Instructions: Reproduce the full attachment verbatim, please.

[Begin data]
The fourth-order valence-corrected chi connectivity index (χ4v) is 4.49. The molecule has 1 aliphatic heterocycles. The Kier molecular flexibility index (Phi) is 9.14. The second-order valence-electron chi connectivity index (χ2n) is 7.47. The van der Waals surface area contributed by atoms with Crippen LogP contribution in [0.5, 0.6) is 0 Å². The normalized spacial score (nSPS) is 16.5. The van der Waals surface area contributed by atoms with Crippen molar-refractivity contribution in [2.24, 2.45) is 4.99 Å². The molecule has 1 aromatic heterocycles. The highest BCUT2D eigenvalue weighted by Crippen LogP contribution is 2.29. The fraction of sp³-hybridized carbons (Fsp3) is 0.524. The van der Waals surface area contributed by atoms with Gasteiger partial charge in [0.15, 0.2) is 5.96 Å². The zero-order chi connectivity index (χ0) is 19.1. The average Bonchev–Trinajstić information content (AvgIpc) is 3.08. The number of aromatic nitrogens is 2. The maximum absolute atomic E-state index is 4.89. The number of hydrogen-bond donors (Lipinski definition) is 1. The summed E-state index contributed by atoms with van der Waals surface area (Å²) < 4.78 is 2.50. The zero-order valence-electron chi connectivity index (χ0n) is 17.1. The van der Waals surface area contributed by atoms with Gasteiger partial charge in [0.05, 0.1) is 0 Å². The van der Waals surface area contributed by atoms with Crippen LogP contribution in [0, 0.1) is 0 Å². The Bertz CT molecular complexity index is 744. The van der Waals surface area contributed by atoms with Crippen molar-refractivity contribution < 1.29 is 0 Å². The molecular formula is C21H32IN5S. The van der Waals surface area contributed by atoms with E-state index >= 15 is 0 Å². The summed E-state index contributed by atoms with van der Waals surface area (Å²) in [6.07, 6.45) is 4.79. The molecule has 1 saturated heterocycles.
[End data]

The fourth-order valence-corrected chi connectivity index (χ4v) is 4.49. The molecule has 1 aliphatic heterocycles. The Kier molecular flexibility index (Phi) is 9.14. The second-order valence-electron chi connectivity index (χ2n) is 7.47. The van der Waals surface area contributed by atoms with Crippen LogP contribution in [0.5, 0.6) is 0 Å². The normalized spacial score (nSPS) is 16.5. The van der Waals surface area contributed by atoms with Crippen molar-refractivity contribution in [2.24, 2.45) is 4.99 Å². The molecule has 1 aromatic heterocycles. The highest BCUT2D eigenvalue weighted by Crippen LogP contribution is 2.29. The fraction of sp³-hybridized carbons (Fsp3) is 0.524. The van der Waals surface area contributed by atoms with Gasteiger partial charge in [0.15, 0.2) is 5.96 Å². The zero-order chi connectivity index (χ0) is 19.1. The average Bonchev–Trinajstić information content (AvgIpc) is 3.08. The number of aromatic nitrogens is 2. The maximum absolute atomic E-state index is 4.89. The number of hydrogen-bond donors (Lipinski definition) is 1. The summed E-state index contributed by atoms with van der Waals surface area (Å²) < 4.78 is 2.50. The zero-order valence-electron chi connectivity index (χ0n) is 17.1. The van der Waals surface area contributed by atoms with Gasteiger partial charge in [0.05, 0.1) is 0 Å². The van der Waals surface area contributed by atoms with Crippen LogP contribution in [0, 0.1) is 0 Å². The Bertz CT molecular complexity index is 744. The van der Waals surface area contributed by atoms with Crippen molar-refractivity contribution < 1.29 is 0 Å². The molecular formula is C21H32IN5S. The van der Waals surface area contributed by atoms with E-state index >= 15 is 0 Å². The summed E-state index contributed by atoms with van der Waals surface area (Å²) in [6.07, 6.45) is 4.79. The molecule has 1 saturated heterocycles.